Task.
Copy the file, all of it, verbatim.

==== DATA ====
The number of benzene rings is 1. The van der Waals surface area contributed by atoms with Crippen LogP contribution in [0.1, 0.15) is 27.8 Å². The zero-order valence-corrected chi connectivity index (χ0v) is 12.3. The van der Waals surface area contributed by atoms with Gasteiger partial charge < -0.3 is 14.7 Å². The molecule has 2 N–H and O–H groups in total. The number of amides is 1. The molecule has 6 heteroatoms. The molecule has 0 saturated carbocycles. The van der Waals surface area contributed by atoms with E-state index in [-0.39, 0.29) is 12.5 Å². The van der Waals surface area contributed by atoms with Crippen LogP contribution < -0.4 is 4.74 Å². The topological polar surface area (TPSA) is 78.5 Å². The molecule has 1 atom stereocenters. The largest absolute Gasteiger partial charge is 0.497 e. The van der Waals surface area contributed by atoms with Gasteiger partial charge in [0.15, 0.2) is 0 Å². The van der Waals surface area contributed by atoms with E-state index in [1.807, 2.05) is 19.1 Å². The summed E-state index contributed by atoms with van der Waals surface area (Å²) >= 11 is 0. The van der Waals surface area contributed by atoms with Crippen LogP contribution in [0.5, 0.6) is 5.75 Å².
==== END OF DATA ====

The number of benzene rings is 1. The van der Waals surface area contributed by atoms with Crippen LogP contribution in [0.1, 0.15) is 27.8 Å². The zero-order valence-corrected chi connectivity index (χ0v) is 12.3. The van der Waals surface area contributed by atoms with Gasteiger partial charge < -0.3 is 14.7 Å². The molecule has 2 N–H and O–H groups in total. The number of amides is 1. The molecule has 6 heteroatoms. The molecule has 0 saturated carbocycles. The van der Waals surface area contributed by atoms with E-state index in [-0.39, 0.29) is 12.5 Å². The van der Waals surface area contributed by atoms with Crippen LogP contribution < -0.4 is 4.74 Å². The topological polar surface area (TPSA) is 78.5 Å². The molecule has 1 atom stereocenters. The largest absolute Gasteiger partial charge is 0.497 e. The van der Waals surface area contributed by atoms with Gasteiger partial charge in [0.15, 0.2) is 0 Å². The van der Waals surface area contributed by atoms with E-state index in [1.807, 2.05) is 19.1 Å². The summed E-state index contributed by atoms with van der Waals surface area (Å²) >= 11 is 0. The van der Waals surface area contributed by atoms with Crippen LogP contribution in [0.5, 0.6) is 5.75 Å².